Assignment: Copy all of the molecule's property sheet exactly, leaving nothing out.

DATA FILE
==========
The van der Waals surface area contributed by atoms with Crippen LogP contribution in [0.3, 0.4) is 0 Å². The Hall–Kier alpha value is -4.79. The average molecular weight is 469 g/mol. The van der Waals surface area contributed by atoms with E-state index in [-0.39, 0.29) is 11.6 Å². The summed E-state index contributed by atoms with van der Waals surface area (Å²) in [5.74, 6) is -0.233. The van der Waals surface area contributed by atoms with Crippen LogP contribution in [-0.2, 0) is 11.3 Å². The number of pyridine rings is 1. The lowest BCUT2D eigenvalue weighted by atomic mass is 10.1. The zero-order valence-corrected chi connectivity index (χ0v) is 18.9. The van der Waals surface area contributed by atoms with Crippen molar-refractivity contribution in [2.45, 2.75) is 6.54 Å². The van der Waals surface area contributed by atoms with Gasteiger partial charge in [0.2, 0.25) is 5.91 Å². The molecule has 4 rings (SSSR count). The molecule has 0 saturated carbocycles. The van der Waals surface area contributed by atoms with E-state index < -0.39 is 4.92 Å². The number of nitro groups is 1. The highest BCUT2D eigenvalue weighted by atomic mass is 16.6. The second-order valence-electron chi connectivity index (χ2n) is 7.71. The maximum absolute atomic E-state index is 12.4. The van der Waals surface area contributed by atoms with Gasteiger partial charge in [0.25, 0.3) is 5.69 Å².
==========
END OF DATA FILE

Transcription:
The van der Waals surface area contributed by atoms with Crippen LogP contribution in [0.3, 0.4) is 0 Å². The Hall–Kier alpha value is -4.79. The average molecular weight is 469 g/mol. The van der Waals surface area contributed by atoms with E-state index in [-0.39, 0.29) is 11.6 Å². The summed E-state index contributed by atoms with van der Waals surface area (Å²) in [5.74, 6) is -0.233. The van der Waals surface area contributed by atoms with Crippen LogP contribution in [-0.2, 0) is 11.3 Å². The number of pyridine rings is 1. The lowest BCUT2D eigenvalue weighted by atomic mass is 10.1. The zero-order valence-corrected chi connectivity index (χ0v) is 18.9. The van der Waals surface area contributed by atoms with Crippen molar-refractivity contribution in [2.45, 2.75) is 6.54 Å². The van der Waals surface area contributed by atoms with Gasteiger partial charge in [0.2, 0.25) is 5.91 Å². The molecule has 4 rings (SSSR count). The molecule has 0 saturated carbocycles. The van der Waals surface area contributed by atoms with E-state index < -0.39 is 4.92 Å². The number of nitro groups is 1. The highest BCUT2D eigenvalue weighted by atomic mass is 16.6. The second-order valence-electron chi connectivity index (χ2n) is 7.71. The maximum absolute atomic E-state index is 12.4. The van der Waals surface area contributed by atoms with Gasteiger partial charge in [0.25, 0.3) is 5.69 Å².